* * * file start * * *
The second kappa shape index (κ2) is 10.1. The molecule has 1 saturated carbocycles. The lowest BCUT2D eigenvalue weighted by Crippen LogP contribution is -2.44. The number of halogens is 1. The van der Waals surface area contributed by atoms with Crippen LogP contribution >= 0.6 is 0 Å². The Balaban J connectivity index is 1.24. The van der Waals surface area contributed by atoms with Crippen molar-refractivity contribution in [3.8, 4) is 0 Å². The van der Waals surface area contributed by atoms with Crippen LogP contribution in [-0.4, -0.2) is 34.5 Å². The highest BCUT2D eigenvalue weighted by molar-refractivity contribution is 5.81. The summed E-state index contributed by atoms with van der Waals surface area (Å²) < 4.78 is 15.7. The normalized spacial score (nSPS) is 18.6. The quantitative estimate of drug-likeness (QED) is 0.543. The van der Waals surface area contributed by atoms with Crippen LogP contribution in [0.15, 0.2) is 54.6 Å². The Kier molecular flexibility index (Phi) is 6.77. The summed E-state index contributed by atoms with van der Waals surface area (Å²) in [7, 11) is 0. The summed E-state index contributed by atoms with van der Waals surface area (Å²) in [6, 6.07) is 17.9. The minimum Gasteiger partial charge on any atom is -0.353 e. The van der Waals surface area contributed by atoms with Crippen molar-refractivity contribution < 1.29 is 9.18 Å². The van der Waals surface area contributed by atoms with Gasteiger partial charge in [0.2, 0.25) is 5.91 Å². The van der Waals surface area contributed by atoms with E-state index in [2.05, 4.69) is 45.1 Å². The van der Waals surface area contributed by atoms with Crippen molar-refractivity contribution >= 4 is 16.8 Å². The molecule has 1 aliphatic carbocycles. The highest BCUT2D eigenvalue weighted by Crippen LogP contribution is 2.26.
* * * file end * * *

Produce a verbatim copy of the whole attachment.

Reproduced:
The second kappa shape index (κ2) is 10.1. The molecule has 1 saturated carbocycles. The lowest BCUT2D eigenvalue weighted by Crippen LogP contribution is -2.44. The number of halogens is 1. The van der Waals surface area contributed by atoms with Crippen LogP contribution >= 0.6 is 0 Å². The Balaban J connectivity index is 1.24. The van der Waals surface area contributed by atoms with Crippen molar-refractivity contribution in [3.8, 4) is 0 Å². The van der Waals surface area contributed by atoms with Crippen LogP contribution in [-0.4, -0.2) is 34.5 Å². The highest BCUT2D eigenvalue weighted by molar-refractivity contribution is 5.81. The summed E-state index contributed by atoms with van der Waals surface area (Å²) < 4.78 is 15.7. The normalized spacial score (nSPS) is 18.6. The quantitative estimate of drug-likeness (QED) is 0.543. The van der Waals surface area contributed by atoms with Crippen LogP contribution in [0.15, 0.2) is 54.6 Å². The Kier molecular flexibility index (Phi) is 6.77. The summed E-state index contributed by atoms with van der Waals surface area (Å²) in [7, 11) is 0. The summed E-state index contributed by atoms with van der Waals surface area (Å²) in [6, 6.07) is 17.9. The minimum Gasteiger partial charge on any atom is -0.353 e. The van der Waals surface area contributed by atoms with Crippen molar-refractivity contribution < 1.29 is 9.18 Å². The van der Waals surface area contributed by atoms with Gasteiger partial charge in [0.2, 0.25) is 5.91 Å². The van der Waals surface area contributed by atoms with E-state index in [2.05, 4.69) is 45.1 Å². The van der Waals surface area contributed by atoms with Crippen molar-refractivity contribution >= 4 is 16.8 Å². The molecule has 1 aliphatic carbocycles. The highest BCUT2D eigenvalue weighted by Crippen LogP contribution is 2.26.